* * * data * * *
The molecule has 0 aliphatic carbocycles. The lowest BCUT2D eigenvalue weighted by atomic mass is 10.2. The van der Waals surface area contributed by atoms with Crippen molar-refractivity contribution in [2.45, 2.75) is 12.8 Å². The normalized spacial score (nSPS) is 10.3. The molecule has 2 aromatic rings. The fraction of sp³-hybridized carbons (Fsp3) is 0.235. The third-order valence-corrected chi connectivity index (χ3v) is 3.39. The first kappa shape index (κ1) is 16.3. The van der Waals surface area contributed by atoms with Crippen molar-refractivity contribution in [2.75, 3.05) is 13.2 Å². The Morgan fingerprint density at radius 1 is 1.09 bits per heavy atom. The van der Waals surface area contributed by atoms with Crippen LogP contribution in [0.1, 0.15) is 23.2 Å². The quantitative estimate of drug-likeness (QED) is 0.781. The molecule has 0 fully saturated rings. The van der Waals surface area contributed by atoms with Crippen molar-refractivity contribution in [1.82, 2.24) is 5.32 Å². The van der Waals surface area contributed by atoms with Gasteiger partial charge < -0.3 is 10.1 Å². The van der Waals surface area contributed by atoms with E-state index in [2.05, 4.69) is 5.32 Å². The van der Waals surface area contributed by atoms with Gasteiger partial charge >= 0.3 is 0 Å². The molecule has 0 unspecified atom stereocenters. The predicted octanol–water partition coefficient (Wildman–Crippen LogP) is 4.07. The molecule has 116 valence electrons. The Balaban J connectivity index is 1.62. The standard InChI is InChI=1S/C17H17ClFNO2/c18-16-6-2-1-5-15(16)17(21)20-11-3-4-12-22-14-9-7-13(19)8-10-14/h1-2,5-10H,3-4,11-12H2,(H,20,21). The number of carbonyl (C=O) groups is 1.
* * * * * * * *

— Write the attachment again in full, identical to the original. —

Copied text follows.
The molecule has 0 aliphatic carbocycles. The lowest BCUT2D eigenvalue weighted by atomic mass is 10.2. The van der Waals surface area contributed by atoms with Crippen molar-refractivity contribution in [2.45, 2.75) is 12.8 Å². The normalized spacial score (nSPS) is 10.3. The molecule has 2 aromatic rings. The fraction of sp³-hybridized carbons (Fsp3) is 0.235. The third-order valence-corrected chi connectivity index (χ3v) is 3.39. The first kappa shape index (κ1) is 16.3. The van der Waals surface area contributed by atoms with Crippen molar-refractivity contribution in [2.75, 3.05) is 13.2 Å². The Morgan fingerprint density at radius 1 is 1.09 bits per heavy atom. The van der Waals surface area contributed by atoms with Crippen LogP contribution in [0.1, 0.15) is 23.2 Å². The quantitative estimate of drug-likeness (QED) is 0.781. The molecule has 0 fully saturated rings. The van der Waals surface area contributed by atoms with Crippen molar-refractivity contribution in [1.82, 2.24) is 5.32 Å². The van der Waals surface area contributed by atoms with Gasteiger partial charge < -0.3 is 10.1 Å². The van der Waals surface area contributed by atoms with E-state index in [2.05, 4.69) is 5.32 Å². The van der Waals surface area contributed by atoms with Gasteiger partial charge >= 0.3 is 0 Å². The molecule has 0 unspecified atom stereocenters. The predicted octanol–water partition coefficient (Wildman–Crippen LogP) is 4.07. The molecule has 116 valence electrons. The Balaban J connectivity index is 1.62. The standard InChI is InChI=1S/C17H17ClFNO2/c18-16-6-2-1-5-15(16)17(21)20-11-3-4-12-22-14-9-7-13(19)8-10-14/h1-2,5-10H,3-4,11-12H2,(H,20,21). The number of carbonyl (C=O) groups is 1.